The technique used to drive a motor in this configuration is called pulse width modulation (PWM). A PWM signal is a binary signal-it has two states-in which the on-time (the time during which the signal is “on”) is used to control a load. To get an idea of how this works, imagine a null state. For PWM, this would be a 50% duty cycle-that is, half the time the signal is one and half the time it is zero. If the on-time is greater than the off-time, the signal is positive and if the off-time is greater than the on-time, the signal is negative.

In the three-phase power bridge in Figure 1, we call the time the upper switch in any phase is closed the “on time.” In the same manner, we call the time the lower switch is closed the “off time.” In the case of a three-phase motor, each of the phases is controlled by a PWM signal that is 120 degrees out of phase with the other two.The on-time and off-time are functions of the power you deliver to the motor and the desired position of the flux in the motor. The switching is also sequenced so that the current will flow in the motor windings relative to the desired direction of rotation. By sequencing the switching through the combinations, you can create a wave of magnetic flux that rotates around the stator and carries the rotor with it.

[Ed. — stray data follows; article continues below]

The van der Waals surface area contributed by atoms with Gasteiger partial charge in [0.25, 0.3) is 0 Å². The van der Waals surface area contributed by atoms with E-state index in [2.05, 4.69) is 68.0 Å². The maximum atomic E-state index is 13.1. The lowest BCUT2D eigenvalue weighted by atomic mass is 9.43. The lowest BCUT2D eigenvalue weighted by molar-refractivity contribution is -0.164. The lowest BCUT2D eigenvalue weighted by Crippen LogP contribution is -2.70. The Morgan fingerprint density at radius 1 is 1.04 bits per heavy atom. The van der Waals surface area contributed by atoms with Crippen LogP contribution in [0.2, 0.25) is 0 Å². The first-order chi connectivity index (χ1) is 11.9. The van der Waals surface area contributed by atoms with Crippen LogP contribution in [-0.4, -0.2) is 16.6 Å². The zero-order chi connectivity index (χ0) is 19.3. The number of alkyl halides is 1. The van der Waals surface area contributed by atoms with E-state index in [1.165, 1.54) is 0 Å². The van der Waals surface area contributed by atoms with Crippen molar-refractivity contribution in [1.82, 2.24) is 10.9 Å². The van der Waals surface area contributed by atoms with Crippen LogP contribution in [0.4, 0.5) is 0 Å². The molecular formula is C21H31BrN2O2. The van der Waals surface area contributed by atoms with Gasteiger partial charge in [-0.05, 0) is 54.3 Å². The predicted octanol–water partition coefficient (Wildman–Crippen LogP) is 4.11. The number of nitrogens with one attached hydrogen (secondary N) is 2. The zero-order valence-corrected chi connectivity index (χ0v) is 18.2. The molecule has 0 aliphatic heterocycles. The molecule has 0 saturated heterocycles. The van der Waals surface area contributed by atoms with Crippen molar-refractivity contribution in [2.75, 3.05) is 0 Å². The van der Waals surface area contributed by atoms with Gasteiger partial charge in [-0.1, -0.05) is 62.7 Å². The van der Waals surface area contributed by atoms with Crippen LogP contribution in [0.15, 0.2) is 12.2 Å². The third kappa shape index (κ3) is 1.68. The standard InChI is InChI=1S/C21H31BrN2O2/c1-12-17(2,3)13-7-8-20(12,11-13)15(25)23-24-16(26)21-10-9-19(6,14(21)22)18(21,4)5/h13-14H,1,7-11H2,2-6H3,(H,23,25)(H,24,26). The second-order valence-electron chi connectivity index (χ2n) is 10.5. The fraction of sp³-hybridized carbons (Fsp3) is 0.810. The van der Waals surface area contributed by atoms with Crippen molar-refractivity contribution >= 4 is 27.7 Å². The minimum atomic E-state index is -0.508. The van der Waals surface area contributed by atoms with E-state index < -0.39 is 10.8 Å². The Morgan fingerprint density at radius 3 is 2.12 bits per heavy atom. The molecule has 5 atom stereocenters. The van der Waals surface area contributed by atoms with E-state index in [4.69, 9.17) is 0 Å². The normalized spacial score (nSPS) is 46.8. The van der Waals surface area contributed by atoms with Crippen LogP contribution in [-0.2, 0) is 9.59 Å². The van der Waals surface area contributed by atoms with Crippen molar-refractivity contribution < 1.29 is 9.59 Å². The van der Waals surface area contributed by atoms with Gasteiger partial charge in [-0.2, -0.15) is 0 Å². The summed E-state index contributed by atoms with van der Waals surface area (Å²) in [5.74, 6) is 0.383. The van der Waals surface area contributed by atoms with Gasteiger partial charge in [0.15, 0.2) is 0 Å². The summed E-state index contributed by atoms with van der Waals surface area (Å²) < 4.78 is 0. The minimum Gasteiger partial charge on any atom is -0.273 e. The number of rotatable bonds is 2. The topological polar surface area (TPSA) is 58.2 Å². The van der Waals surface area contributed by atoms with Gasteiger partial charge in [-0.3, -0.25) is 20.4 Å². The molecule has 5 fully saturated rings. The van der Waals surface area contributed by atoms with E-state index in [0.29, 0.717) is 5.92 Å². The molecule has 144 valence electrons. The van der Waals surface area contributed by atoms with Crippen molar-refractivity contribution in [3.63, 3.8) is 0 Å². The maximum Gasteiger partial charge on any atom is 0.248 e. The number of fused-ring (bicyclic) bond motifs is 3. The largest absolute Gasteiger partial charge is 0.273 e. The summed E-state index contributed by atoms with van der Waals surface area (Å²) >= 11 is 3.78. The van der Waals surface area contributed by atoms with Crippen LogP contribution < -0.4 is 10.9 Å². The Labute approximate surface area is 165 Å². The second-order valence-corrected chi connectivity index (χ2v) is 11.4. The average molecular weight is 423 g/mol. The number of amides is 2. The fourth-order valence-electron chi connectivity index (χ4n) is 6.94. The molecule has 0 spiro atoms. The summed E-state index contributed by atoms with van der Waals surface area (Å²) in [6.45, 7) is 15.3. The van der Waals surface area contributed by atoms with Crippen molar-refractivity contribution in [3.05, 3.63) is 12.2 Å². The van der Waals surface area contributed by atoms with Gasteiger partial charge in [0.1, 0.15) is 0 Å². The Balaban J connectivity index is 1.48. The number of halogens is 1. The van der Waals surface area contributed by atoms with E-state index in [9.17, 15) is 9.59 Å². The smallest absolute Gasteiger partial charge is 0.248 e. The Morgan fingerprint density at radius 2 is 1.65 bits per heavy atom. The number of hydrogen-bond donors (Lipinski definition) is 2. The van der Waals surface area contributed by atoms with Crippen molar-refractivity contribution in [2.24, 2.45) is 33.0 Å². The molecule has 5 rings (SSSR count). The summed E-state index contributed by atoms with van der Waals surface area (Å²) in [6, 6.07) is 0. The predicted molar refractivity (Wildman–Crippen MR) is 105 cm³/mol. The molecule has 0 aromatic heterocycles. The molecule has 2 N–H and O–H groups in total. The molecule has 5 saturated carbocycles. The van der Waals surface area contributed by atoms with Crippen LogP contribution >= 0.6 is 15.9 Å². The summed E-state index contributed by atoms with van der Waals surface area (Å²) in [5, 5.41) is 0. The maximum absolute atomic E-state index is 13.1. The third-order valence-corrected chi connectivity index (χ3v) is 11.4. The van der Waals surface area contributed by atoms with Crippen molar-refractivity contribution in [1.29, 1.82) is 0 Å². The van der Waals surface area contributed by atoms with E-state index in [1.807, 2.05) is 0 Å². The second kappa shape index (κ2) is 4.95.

Components of motion
In the next few paragraphs, we are going to take a different point of view than most texts on this subject and describe the operation of the motor first in terms of a static frame of reference. Controlling the currents in three phases 120 degrees apart from one another is a complex operation that can obscure the relatively simple principles involved.

Consider the components of the angular motion of a motor from a static frame whose reference point is the stator flux. In the simplest terms, controlling the rate at which the flux rotates through the stator also controls the angular motion of the rotor or the speed with which it turns.

The goal is to create a sinusoidal current in the coils and generate a rotating field. We can do this with a DC source because (as in Figure 1) the windings are inductive. Modulating the duty cycle of the on-times of the switches (top and bottom) allows the current to build and decay in such a way as to form a sinusoidal current. And, with three phases, we can produce eight combinations, which allows finer control over the flux magnitude and position than with a single-phase motor.